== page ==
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Magazine Helicopter Industry #102

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HELICOPTER INDUSTRY I

HELICOPTER INDUSTRY I NEW TECHNOLOGIES I T he Mars Helicopter Scout, named Ingenuity, is scheduled to take off from Earth on July 17 aboard the Mars 2020 probe. If the launch were to be postponed, the launch window would move to February 18, 2021. The one-way trip to Jezero Crater on Mars will take about six months. The objective of the Mars 2020 mission, with a total cost of about .5 billion, is to determine how Mars’ natural resources could be exploited to prepare for future human settlement. The main tool on board the probe will be a six-wheeled land vehicle, a rover, called Perseverance. The American rovers Sojourner, Spirit and Curiosity have already been seen on Mars. With Perseverance, NASA is changing scale, this time sending a spacecraft the size of a small car and a mass of one ton. Another novelty, therefore, is the presence of a helicopter that will arrive on Mars in the luggage of this rover. EXTRATERRESTRIAL AND EXTRAORDINARY CONSTRAINTS Ingenuity is a miniature helicopter, weighing only 1.8 kg, which will be called upon to play a scouting role. It will be used to find the best possible route to avoid dangers and to find points of interest for Perseverance, which could then fly over larger areas during its lifetime. The images provided by Ingenuity will have about ten times the resolution of those of the orbiting Martian probes. Ingenuity will also help determine whether or not the use of flying machines for extraterrestrial exploration is a good idea. The first studies for sending a helicopter to Mars began in 2015. In view of the positive results obtained, the formal decision was announced May 11th, 2018 to entrust the project to a mixed team of varying skillsets from the Aerovironment Company, Nasa’s Ames Research Center, and Langley Research Center. The first of the constraints that were faced by the designers of the aircraft were that of flight automation: there is no question of flying the aircraft in real-time at a distance of more than 50 million kilometers. Ingenuity, which deserves its name, will therefore have to fend for itself once the flight order has been given: take off, flight, orientation, image recording, and landing, in order to recharge the batteries and wait for the next flight. After all, many drones perform this on Earth, although the constraints of the Martian atmosphere are far more complex. HI I 52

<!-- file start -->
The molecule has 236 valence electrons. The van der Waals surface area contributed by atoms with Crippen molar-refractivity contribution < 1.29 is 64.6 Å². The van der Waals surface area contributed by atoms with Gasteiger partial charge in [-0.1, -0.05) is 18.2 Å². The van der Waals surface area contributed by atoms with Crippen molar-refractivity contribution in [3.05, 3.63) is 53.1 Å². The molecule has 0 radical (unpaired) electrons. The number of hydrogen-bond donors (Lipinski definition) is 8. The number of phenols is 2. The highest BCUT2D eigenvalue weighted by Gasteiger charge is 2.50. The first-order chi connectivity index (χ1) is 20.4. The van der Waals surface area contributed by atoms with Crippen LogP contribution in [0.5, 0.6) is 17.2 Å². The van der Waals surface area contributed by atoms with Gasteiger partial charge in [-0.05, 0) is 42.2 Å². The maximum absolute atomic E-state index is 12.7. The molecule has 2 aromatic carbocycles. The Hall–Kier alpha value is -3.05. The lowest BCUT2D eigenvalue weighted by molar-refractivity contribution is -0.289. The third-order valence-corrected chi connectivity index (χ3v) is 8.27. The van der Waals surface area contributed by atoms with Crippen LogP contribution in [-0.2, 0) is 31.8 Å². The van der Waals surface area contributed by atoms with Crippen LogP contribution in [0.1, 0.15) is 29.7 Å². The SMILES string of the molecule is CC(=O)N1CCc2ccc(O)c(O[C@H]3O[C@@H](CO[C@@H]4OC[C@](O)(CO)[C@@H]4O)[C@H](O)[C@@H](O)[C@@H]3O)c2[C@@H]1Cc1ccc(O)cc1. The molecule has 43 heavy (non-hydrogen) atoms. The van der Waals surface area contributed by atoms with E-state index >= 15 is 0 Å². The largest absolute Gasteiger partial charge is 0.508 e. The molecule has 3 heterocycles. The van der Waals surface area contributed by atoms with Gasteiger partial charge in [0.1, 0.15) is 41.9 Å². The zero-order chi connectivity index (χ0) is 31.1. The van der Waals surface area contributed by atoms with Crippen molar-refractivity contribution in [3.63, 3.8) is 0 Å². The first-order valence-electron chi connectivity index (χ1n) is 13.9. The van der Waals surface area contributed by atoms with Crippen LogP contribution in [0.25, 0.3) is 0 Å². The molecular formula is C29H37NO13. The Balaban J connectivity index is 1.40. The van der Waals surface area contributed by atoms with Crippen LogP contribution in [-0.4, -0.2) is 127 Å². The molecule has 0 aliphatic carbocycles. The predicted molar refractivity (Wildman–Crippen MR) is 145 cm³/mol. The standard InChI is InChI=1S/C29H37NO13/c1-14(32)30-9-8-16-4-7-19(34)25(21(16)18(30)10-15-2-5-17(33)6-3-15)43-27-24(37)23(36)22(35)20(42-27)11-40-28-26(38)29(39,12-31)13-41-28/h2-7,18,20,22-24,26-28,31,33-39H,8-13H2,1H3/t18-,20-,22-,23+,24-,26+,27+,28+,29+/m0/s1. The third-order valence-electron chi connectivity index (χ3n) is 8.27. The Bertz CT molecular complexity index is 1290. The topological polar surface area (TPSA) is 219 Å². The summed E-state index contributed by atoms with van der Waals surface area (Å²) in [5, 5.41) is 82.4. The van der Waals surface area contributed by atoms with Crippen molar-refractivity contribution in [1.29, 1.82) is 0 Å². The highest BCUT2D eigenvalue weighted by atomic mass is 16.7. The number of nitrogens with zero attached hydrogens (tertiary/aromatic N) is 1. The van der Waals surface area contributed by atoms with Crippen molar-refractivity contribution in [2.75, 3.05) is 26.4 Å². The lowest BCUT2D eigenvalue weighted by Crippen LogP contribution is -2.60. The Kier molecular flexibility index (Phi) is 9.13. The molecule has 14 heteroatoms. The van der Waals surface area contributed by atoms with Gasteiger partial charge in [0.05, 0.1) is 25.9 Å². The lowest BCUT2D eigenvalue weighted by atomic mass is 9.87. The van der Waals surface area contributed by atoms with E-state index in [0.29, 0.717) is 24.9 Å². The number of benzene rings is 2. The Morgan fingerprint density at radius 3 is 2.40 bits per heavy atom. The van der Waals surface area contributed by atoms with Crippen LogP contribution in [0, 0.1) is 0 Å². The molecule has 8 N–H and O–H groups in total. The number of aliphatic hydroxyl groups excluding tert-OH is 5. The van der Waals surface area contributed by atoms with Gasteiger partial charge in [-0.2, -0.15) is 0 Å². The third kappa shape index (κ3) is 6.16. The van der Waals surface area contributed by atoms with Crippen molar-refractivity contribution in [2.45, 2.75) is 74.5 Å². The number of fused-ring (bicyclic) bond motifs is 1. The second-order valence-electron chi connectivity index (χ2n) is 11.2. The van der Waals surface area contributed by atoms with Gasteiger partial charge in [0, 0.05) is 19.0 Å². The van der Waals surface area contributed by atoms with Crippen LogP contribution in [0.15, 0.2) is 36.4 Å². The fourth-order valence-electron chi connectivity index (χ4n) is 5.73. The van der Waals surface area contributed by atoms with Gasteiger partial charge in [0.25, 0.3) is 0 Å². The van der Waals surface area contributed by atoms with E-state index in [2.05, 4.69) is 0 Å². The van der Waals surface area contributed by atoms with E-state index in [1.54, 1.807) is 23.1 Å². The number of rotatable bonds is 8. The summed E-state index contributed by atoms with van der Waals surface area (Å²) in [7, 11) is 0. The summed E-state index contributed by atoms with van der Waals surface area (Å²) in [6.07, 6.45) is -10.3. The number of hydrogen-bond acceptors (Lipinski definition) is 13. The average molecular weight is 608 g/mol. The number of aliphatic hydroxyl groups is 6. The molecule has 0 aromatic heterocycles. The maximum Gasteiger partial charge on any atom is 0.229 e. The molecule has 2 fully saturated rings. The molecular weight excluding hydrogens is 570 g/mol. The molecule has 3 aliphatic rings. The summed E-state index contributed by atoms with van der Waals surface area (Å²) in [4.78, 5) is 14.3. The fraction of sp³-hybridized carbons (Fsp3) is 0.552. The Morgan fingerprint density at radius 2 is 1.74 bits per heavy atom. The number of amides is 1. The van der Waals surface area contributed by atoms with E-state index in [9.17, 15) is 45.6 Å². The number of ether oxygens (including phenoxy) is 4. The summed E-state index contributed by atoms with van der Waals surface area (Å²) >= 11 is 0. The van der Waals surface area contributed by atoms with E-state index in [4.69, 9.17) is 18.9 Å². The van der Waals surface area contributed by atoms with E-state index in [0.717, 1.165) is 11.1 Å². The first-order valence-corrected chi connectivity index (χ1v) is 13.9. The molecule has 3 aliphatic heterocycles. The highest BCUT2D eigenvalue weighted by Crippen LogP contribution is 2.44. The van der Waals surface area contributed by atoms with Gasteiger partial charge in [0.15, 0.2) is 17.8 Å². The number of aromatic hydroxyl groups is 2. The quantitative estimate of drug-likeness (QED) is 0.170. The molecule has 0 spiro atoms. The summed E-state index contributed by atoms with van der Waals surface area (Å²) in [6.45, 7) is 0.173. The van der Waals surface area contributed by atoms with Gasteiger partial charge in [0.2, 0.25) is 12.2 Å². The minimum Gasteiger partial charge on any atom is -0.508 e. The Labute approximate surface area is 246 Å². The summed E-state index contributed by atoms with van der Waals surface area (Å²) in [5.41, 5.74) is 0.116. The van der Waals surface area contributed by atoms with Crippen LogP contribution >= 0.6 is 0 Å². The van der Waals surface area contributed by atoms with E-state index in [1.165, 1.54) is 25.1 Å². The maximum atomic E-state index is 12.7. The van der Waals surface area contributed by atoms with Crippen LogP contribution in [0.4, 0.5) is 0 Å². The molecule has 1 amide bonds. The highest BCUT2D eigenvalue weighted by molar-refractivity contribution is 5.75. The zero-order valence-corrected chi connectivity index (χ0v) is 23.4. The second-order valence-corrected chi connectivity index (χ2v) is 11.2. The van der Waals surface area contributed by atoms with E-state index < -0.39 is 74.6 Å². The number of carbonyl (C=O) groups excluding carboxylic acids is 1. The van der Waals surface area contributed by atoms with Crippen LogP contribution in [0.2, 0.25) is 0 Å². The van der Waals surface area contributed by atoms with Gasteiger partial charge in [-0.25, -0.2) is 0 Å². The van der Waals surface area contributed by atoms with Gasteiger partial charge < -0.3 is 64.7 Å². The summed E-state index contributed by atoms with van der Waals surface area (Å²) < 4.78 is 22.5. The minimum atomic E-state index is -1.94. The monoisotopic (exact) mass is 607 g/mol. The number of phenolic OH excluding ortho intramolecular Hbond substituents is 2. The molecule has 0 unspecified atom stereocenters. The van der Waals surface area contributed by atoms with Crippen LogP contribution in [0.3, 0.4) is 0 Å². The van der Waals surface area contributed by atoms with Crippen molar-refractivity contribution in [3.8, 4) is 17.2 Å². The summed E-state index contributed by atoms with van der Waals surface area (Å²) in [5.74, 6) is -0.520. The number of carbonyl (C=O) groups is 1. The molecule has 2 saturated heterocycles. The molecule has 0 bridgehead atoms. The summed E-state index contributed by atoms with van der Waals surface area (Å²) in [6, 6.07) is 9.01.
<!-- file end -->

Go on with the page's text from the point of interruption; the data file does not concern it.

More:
A HELICOPTER AT LEVEL 900! Composed of carbon dioxide, Mars is incredibly tenuous, with an average pressure of 6 millibars, or 1/170th of the Earth’s atmosphere. At about ten meters from the Martian ground, which is the maximum flight altitude that Ingenuity will attain, as it is equal to the density of the Martian atmosphere and that found at... 30 kilometers from the Earth’s surface. Flying a helicopter in these conditions was not easy. In short, it was first necessary to model the dynamics of flight in these particular conditions, before designing a very light helicopter with a large rotor diameter to obtain the desired lift. However, the helicopter will be able to rely on the help provided by gravity, which is about three times weaker than on Earth, since Mars’ mass is onetenth that of Earth. In May 2016, a first 850g demonstrator was tested in an environmental chamber just under 8m in diameter, reproducing the near vacuum on Mars. The chosen formula used a contra-rotating rotor, eliminating the need for an anti-torque rotor while providing a very compact design. The results obtained were positive, and allowed the development of the final version of the device, by the use of the counter-rotating rotor formula with an electric motor. Ingenuity therefore weighs 1.8 kg and has two rigid counter-rotating rotors with a diameter of 1.21m rotating at a maximum speed of 2800 rpm. Its power comes from an electric motor coupled to a set of six lithium-ion microbatteries recharged by a solar panel. Its payload includes a high-resolution colour camera for navigation, another for studying the terrain, and a communication system enabling it to relay the images obtained to the Perseverance rover. Despite its minimalist weight, the Martian helicopter was designed to withstand the rocket’s high level of vibration and acceleration during launch. Its’ electronics, which include gyroscopes, motion and orientation sensors, accelerometers and an altimeter, are also protected against solar radiation and the intense cold that reigns on the planet (-63°C on average). In regards to its’ navigation, the aircraft uses an inertial navigation system that can be readjusted using a star sight that is pointed at the sun. HI I 53